meridian

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Meridian

(mərĭd`ēən), city (1990 pop. 41,036), seat of Lauderdale co., E Miss., near the Ala. line; settled 1831, inc. 1860. It is an important rail and highway point and the trade and shipping center for a farm, livestock, and timber area. There is also diverse manufacturing. In the Civil War, Meridian was the temporary capital of Mississippi (1863); it was destroyed by General Sherman in Feb., 1864. Meridian Naval Air Station is to the north. Nearby Okatibbee Reservoir offers recreational activities.
The Columbia Electronic Encyclopedia™ Copyright © 2013, Columbia University Press. Licensed from Columbia University Press. All rights reserved. www.cc.columbia.edu/cu/cup/

meridian

(mĕ-rid -ee-ăn)
1. An imaginary great circle passing through a point on the surface of a body, such as a planet or satellite, at right angles to the equator and passing through the north and south poles.
2. Short for celestial meridian. The projection of the observer's terrestrial meridian on the celestial sphere. It is thus the great circle passing through the north and south celestial poles and the observer's zenith and intersecting the observer's horizon at the north and south points (see cardinal points).
Collins Dictionary of Astronomy © Market House Books Ltd, 2006

Meridian

(religion, spiritualism, and occult)

A meridian (from the Latin word for “midday”) is formed by taking a line of longitude and projecting it outward from Earth onto the celestial sphere. Another way of imagining a meridian is to picture the circle that would be formed by drawing a line connecting the north pole, the zenith (the point in the sky directly overhead), the south pole, and the nadir (the point directly opposite the zenith).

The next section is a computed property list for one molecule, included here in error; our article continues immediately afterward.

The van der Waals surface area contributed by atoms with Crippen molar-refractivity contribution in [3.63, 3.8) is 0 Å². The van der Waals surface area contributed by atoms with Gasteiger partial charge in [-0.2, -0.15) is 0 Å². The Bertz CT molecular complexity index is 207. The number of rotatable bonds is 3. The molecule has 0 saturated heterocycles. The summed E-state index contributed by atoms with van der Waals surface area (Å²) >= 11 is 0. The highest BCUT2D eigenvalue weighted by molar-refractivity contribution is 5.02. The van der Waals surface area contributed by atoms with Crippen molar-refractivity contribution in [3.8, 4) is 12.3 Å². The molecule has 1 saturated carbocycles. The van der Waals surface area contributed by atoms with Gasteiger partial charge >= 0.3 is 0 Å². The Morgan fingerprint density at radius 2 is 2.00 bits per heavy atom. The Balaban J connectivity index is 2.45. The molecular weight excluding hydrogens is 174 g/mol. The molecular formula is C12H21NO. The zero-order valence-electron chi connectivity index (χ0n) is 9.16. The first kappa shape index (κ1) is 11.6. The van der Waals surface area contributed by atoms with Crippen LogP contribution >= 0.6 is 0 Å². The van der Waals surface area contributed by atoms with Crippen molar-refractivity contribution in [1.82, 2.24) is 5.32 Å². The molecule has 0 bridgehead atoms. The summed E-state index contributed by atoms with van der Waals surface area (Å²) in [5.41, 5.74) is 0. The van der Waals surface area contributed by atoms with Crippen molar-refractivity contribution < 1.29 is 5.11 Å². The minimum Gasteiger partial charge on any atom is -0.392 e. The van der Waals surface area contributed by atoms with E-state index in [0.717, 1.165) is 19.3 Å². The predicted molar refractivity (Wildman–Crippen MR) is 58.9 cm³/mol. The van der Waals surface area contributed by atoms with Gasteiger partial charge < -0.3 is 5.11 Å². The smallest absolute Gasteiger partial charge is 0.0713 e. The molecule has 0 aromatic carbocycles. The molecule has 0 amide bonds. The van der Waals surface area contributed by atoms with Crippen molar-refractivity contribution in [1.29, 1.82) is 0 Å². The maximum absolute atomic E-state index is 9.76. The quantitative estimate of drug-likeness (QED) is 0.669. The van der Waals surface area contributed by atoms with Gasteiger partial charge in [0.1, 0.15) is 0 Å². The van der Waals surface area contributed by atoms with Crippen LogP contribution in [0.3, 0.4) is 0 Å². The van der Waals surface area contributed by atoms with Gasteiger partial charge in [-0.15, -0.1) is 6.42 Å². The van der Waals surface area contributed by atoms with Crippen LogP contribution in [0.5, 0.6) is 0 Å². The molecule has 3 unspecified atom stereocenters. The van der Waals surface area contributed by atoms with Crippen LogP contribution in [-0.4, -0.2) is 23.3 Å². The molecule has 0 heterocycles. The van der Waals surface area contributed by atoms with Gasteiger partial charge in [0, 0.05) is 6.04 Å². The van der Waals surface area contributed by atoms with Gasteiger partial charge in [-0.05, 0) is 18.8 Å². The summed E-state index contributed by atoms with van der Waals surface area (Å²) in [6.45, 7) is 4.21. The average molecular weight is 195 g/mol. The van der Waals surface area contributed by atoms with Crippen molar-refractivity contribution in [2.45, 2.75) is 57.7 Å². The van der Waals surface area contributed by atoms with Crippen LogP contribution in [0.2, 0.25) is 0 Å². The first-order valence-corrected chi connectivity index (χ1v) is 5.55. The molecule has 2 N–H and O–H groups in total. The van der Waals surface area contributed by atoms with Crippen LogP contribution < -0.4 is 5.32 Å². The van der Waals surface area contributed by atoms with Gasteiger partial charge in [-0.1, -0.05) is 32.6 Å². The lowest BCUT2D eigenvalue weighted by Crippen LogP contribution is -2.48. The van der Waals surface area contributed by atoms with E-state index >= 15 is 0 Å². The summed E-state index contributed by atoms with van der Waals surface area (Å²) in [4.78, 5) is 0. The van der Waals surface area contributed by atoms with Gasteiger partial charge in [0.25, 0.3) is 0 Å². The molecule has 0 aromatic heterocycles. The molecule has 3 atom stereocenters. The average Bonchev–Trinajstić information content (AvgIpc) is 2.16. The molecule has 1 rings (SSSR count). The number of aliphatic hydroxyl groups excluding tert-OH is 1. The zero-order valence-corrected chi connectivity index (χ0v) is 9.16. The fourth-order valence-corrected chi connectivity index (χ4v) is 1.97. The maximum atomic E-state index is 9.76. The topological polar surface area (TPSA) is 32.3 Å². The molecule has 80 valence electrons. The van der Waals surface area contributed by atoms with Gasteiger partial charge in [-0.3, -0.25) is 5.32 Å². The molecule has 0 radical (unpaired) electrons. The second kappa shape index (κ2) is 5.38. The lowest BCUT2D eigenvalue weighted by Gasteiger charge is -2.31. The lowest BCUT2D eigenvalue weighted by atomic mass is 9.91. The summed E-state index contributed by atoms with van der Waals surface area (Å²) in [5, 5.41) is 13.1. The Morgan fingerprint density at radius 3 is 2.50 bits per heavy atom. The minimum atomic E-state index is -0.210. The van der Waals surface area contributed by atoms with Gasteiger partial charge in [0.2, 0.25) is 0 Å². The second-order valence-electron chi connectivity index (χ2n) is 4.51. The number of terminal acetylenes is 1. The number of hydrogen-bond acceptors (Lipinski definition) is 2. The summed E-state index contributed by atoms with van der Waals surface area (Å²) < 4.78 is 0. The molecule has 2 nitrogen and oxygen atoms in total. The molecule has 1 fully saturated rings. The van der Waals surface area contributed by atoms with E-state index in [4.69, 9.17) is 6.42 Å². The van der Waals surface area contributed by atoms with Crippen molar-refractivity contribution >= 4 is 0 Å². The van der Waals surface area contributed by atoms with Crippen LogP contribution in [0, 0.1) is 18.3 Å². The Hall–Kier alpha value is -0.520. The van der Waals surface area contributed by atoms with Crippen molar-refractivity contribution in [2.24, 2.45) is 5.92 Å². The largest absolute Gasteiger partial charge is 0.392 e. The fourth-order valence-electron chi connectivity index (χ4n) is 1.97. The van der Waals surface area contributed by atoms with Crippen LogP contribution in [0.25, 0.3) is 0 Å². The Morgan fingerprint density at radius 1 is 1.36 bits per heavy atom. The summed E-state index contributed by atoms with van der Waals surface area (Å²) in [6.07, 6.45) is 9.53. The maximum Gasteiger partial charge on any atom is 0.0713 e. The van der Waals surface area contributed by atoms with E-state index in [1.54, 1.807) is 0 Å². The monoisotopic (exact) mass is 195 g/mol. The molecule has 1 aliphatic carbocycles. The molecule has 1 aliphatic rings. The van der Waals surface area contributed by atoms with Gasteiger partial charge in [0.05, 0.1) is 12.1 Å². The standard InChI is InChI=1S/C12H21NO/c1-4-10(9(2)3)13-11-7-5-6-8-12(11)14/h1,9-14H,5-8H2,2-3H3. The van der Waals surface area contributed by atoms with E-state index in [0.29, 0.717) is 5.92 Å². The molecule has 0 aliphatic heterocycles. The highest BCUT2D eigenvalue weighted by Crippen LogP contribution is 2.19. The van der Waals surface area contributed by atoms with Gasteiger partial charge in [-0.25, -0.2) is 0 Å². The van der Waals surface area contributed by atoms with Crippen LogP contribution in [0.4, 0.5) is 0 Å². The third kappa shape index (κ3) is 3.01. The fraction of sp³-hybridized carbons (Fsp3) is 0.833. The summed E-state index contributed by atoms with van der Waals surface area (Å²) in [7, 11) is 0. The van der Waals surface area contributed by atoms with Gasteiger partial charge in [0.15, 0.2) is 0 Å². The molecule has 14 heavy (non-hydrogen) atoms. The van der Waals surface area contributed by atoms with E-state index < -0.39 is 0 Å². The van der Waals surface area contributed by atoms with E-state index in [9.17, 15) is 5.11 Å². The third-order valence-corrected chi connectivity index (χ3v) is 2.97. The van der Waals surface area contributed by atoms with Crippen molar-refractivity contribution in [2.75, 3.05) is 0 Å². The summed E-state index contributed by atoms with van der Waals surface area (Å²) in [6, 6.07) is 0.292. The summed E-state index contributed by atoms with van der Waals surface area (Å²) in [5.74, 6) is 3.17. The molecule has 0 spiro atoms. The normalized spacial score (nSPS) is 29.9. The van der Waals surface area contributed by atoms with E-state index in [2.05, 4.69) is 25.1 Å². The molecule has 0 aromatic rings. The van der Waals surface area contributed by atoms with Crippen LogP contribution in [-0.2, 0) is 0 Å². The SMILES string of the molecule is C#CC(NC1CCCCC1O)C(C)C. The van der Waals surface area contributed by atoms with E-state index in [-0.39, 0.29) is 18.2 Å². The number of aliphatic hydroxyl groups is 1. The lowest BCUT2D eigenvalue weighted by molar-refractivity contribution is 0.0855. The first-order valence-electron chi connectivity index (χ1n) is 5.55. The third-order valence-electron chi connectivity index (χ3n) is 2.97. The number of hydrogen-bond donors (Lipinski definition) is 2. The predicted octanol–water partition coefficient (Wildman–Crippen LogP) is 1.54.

The Astrology Book, Second Edition © 2003 Visible Ink Press®. All rights reserved.

meridian

[mə′rid·ē·ən]
(astronomy)
A great circle passing through the poles of the axis of rotation of a planet or satellite.
(geodesy)
A north-south reference line, particularly a great circle through the geographical poles of the earth.
McGraw-Hill Dictionary of Scientific & Technical Terms, 6E, Copyright © 2003 by The McGraw-Hill Companies, Inc.

meridian

meridian
A semi—great circle joining the geographical poles. All meridians indicate a north-south direction. Every great circle joining the poles forms a meridian and its antimeridian.
An Illustrated Dictionary of Aviation Copyright © 2005 by The McGraw-Hill Companies, Inc. All rights reserved

meridian

1. 
a. one of the imaginary lines joining the north and south poles at right angles to the equator, designated by degrees of longitude from 0? at Greenwich to 180?
b. the great circle running through both poles
2. Astronomy
a. the great circle on the celestial sphere passing through the north and south celestial poles and the zenith and nadir of the observer
b. (as modifier): a meridian instrument
3. Maths a section of a surface of revolution, such as a paraboloid, that contains the axis of revolution
4. (in acupuncture, etc.) any of the channels through which vital energy is believed to circulate round the body
5. Obsolete noon
6. along or relating to a meridian
Collins Discovery Encyclopedia, 1st edition © HarperCollins Publishers 2005
References in periodicals archive ?
The midday gerbil (Meriones meridianus Pallas, 1773) is medium-sized in the genus, with a head and body length of approximately 120 mm.
Meriones meridianus individuals were caught using rattraps at 25 sampling sites in the years 2004 and 2010, from March to October, in the Xinjiang, Gansu, Qinghai, Ningxia, and Inner Mongolia provinces of northwest China, at elevations ranging from -103 m to 3205 m above sea level (Fig.
Table I.- Environmental data of locales where specimens of midday gerbil (Meriones meridianus) were collected.
meridianus from 25 sampling sites in Inner Mongolia and northwest China at elevations that ranged from -103 m to 3205 m above sea level to determine if the size of auditory bullae correlated with change in altitude.
meridianus with altitude cannot be explained by thermoregulation theory, and therefore factors other than temperature must come into play in this instance.
meridianus we observed at high altitudes in the present study.
Muller 1785) X X CEPODA Mesocyclops meridianus (Kiefer 1926) X XX Thermocyclops decipiens (Kiefer 1929) XX XXX x: scarce (25%), xx: frequent (50%), xxx: very TABLE 5 Jaccard Similarity (in percentages) of zoo-heleoplankton taxa in the artificial ponds A' A B C A' / A 47 / B 24 19 / C 8 3 12 / TABLE 6 The fish taxa in ponds Fishes A B C Astyanax lineatus * *** * Cichlasoma dimerus ** * * Crenicichla lepidota * Ctenobricon hallen *** * Cyphocharax sp.